This evening seminar will chart the rise of social software and examine how these technologies might be employed in a commercial and business context.
Blogs have put social software in the news again. Big players such as Google and AOL are buying into the technology, and they're not the only ones trying to find commercial applications for software that supports group interaction.
All pivotal internet technologies move from being the preserve of a small, committed, technically literate subculture towards mainstream cultural acceptance and commercial exploitation. With over a million users and rising, blogs are well on their way along this road.
But can social software realistically be employed to serve commercial ends - or does it, by its very nature, resist being harnessed in this way?
And if social software - such as weblogs, wikis, online networks and communities - does have a place in business, what is it? Could combinations of lightweight, readily available applications come to replace expensive corporate knowledge management systems and enterprise software, for example? Or introduce new business models for the publishing industry?
The presentations, questions and discussion will be followed by drinks and networking.
Will Davies, Senior Researcher,
William works in the research team at The Work Foundation on the iSociety programme. He specialises in social capital and network theory, social software, and the ways in which membership associations can benefit from these, in particular, unions and professional associations. In May 2003, he published an iSociety report, 'You Don't Know Me, But...: Social Capital and Social Software', exploring uses for the internet in supporting social networks. He was recently the lead contributor to a collection of essays, The Professionals Choice - The Future of the Built Environment Professions.
Lee Bryant, Director, Headshift (www.headshift.com)
Lee Bryant is a founding Director of Headshift - a specialist Internet consulting firm with a focus on the social impact of information and communication technologies. He has seven years experience of building and managing successful businesses in this sector, during which time he has managed a number of award-winning projects for both public and private sector organisations. He is passionate about using technology to facilitate self-representation, and has been programming computers since he was 10 years old. Lee is also the author of 'Smarter, Simpler, Social', a paper providing an overview of the development of social software.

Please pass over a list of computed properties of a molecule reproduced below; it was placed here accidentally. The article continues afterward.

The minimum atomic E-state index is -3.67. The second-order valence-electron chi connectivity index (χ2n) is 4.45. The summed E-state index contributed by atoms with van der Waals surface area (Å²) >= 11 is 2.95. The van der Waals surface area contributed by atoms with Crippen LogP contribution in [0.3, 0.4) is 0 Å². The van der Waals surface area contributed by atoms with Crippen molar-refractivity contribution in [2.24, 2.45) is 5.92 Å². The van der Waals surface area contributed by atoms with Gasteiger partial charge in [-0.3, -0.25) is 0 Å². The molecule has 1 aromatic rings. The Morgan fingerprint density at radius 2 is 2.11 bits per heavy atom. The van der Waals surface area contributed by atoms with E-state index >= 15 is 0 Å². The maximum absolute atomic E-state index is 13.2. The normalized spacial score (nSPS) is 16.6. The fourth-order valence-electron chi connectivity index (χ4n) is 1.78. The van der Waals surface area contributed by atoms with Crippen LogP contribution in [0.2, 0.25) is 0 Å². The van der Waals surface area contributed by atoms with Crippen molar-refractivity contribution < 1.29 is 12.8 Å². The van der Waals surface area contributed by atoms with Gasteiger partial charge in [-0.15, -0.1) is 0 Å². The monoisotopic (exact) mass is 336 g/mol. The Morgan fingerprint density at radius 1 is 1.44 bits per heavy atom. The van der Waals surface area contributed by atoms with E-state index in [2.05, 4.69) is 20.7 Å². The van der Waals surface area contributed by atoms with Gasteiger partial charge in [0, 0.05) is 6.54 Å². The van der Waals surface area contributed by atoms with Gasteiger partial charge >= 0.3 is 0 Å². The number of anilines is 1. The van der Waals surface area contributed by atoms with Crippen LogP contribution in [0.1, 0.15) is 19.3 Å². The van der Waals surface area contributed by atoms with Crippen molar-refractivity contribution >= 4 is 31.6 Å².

Louise Ferguson, Digital Habitats (www.louiseferguson.com)
Louise Ferguson is a technologist and user experience consultant, with an academic background is in human-computer interaction and computer-supported cooperative working. She is on the board of the UK Usability Professionals' Association and co-leads the UPA's international voting and usability project. She has been involved in designing systems since she left university in the 1980s and has wide-ranging professional experience, from researching what environmental pressure groups and scientists want from oil company websites to conducting ethnographic research into employees' experience of collaborative systems in a range of public and private sector contexts. She takes a particular interest in how we can best make use of the "things that make us smart" or "cognition in the wild". Louise has recently launched her own firm, Digital Habitats.